Is the Historic OPEC+ Deal the Global Economy's Savior?

Published April 15th, 2020 - 03:00 GMT
Is the Historic OPEC+ Deal the Global Economy's Savior?
Markets have been strongly hit by both the oil production war and the 2020 coronavirus pandemic. (Shutterstock)

It's no secret that the energy sector has been suffering the acute aftermath of massive lockdowns following the coronavirus outbreak worldwide.

Over the last few weeks, oil prices plunged severely, pressured by a decline in demand as thousands of cities around the world have suspended all sorts of factory manufacturing operations and limited all means of transportation, including air travel.

Prices have since plunged to historic lows; especially after Russia rejected a Saudi led OPEC demand of cutting production, in order to stabilize prices, ending a 2016-oil deal signed by the OPEC+ members.

In response to the Russian decision, Saudi Arabia announced plans for even larger production rates, that were expected to spike during the first week of April, before Saudi plans were curbed by a US attempt to bring the different sides together. Meanwhile, global markets suffered huge drops witnessed in stock markets' painful crash during March 2020.

Consequently, the US continued to pressure both Saudi Arabia and Russia to negotiate a new deal with other OPEC members, most notably Mexico, resulting in a new OPEC+ agreement to slash production by about 10 million barrels a day, hoping to stop drowning the market with more oil than needed.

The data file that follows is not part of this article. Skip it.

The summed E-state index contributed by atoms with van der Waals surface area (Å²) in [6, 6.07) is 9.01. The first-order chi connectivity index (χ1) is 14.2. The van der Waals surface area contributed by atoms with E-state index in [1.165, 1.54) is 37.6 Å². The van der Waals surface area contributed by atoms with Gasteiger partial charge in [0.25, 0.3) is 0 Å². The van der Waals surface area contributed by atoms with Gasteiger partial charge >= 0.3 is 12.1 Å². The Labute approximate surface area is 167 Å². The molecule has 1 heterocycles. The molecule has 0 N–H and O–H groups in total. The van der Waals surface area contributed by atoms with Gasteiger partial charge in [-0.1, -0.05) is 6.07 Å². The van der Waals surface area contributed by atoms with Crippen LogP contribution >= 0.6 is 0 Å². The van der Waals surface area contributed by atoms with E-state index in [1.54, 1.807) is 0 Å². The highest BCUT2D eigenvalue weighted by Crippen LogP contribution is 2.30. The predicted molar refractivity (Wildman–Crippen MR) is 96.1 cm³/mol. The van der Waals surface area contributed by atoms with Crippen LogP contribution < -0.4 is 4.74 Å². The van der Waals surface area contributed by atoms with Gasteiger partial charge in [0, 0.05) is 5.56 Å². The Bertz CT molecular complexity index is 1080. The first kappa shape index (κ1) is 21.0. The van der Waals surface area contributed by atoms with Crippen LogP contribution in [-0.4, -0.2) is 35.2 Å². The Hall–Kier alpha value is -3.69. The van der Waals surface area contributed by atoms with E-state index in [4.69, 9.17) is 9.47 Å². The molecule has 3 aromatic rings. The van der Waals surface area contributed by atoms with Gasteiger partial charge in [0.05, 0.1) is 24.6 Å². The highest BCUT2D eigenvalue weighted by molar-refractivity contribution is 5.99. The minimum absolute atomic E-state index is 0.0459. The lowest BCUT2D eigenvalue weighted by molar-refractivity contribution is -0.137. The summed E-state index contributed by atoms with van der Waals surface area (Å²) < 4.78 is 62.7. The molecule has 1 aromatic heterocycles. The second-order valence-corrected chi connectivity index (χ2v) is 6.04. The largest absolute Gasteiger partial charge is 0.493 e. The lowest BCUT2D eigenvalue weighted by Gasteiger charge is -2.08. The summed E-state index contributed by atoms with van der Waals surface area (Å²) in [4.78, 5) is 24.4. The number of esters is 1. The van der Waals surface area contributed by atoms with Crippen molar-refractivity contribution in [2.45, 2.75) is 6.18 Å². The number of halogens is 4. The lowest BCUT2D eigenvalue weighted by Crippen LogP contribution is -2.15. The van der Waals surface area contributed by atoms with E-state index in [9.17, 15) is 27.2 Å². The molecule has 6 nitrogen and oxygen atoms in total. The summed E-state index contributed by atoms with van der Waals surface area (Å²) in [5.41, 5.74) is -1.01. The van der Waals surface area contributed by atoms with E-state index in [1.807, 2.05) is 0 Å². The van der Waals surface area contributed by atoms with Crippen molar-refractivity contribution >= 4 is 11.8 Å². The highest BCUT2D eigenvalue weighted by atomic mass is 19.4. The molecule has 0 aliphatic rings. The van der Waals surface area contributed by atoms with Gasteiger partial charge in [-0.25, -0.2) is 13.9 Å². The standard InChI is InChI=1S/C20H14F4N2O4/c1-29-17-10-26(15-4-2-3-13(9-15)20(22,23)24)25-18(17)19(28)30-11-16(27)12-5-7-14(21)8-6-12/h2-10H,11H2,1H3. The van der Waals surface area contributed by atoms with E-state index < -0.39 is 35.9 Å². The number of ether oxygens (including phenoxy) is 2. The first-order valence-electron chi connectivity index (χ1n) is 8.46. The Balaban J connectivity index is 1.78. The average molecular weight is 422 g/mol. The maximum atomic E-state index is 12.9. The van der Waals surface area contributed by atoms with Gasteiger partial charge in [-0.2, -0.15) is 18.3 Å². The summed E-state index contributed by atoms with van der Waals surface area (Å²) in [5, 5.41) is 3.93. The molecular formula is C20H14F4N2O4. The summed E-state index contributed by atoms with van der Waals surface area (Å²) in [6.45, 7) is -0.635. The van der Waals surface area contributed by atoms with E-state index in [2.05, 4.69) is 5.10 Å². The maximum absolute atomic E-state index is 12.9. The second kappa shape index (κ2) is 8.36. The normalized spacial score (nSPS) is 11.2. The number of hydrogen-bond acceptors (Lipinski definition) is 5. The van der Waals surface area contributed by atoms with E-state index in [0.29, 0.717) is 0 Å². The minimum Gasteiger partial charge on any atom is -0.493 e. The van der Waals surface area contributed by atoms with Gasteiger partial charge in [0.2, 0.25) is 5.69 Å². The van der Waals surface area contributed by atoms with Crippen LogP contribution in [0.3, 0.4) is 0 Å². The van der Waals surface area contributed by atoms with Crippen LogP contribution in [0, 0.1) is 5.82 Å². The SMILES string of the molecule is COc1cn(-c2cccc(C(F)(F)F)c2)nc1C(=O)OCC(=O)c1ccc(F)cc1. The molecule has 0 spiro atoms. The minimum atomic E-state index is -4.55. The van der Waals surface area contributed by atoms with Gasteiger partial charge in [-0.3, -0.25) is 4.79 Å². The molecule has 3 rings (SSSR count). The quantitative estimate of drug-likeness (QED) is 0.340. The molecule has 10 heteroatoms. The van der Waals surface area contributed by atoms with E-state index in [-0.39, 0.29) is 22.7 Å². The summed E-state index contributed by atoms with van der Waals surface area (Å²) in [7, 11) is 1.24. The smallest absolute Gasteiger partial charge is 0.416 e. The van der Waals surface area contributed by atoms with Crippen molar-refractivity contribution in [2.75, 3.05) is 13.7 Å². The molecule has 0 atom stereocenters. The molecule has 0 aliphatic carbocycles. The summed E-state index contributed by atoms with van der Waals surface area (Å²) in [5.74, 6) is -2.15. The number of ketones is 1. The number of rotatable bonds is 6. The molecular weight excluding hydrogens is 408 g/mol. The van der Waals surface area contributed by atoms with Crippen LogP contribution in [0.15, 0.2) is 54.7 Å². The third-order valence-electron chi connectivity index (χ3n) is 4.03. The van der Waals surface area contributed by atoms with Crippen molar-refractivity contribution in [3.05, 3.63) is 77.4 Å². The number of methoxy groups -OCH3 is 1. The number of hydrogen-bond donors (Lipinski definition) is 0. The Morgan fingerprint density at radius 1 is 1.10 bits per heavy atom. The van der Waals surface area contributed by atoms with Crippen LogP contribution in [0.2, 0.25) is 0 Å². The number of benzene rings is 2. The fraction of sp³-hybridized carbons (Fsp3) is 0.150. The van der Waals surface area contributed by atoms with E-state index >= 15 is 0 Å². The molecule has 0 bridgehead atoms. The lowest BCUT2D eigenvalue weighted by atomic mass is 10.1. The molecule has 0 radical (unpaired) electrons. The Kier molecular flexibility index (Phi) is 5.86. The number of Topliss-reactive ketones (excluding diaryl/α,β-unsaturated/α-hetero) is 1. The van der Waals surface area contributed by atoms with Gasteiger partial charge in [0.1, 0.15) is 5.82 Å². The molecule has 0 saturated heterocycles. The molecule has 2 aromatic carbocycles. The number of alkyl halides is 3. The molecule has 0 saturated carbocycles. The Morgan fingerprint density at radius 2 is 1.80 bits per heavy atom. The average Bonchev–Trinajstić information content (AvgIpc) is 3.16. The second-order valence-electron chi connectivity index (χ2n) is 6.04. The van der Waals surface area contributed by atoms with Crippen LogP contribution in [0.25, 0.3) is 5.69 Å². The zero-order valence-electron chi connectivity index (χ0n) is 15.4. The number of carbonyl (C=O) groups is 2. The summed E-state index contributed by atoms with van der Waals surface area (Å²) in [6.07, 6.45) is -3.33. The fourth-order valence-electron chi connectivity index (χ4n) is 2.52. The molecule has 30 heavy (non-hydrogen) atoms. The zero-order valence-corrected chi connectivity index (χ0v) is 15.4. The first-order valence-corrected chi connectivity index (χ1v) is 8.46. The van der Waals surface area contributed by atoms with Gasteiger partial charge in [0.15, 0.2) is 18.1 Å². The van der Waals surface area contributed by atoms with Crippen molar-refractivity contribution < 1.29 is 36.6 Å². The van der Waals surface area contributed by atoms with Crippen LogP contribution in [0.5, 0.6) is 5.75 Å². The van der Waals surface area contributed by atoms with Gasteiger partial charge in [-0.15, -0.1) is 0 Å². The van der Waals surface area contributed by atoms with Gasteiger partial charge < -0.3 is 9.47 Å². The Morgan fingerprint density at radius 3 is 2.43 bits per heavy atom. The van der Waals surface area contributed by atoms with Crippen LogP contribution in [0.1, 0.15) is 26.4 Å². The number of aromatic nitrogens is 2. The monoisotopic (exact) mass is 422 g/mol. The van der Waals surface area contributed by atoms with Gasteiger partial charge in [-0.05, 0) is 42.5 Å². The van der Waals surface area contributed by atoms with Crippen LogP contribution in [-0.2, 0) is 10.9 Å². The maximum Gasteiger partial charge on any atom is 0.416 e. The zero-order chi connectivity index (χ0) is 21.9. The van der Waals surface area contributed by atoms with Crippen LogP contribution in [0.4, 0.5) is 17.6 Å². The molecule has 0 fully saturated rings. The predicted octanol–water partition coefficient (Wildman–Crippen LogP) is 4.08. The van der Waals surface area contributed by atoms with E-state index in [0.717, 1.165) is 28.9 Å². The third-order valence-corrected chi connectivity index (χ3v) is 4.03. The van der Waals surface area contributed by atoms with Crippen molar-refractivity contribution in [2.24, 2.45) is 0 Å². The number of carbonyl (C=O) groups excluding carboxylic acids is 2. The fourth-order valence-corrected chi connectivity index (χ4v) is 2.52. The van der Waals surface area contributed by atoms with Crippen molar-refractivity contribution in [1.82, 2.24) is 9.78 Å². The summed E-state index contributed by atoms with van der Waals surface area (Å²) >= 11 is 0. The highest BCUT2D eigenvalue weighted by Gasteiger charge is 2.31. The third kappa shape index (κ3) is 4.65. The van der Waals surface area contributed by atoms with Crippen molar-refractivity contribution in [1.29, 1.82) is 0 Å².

The new deal which was only announced this week can generate some stability in the energy markets temporarily, but stakeholders, whether governments or investors, shouldn't expect oil prices to start recovering any time soon, neither should stock markets.

Despite being a crucial agreement, often dubbed as historic, the new pact will not have an immediate impact on the global economy. The OPEC+ deal will only be able to help the strongly-struck global economies heal after the coronavirus crisis is over.

Unless the pandemic reaches an end at a global level, most probably using an effective drug or a safe well-developed vaccine, it's hard to expect the recent oil pact to bring any sense of stability to the badly infected markets.

In order for it to enjoy a considerable boost, oil prices will need developed countries to be reopened with factories, travel and other vital economic activities getting back on track.

Judging by the significant damage the global economy has been suffering so far, we can absolutely expect a very long recovery process once the pandemic is contained. This means that countries, who have agreed to the OPEC+ most recent agreement, should continue to adhere to its articles for as long as possible, in order for them not to disrupt the post-COVID-19 regaining process.


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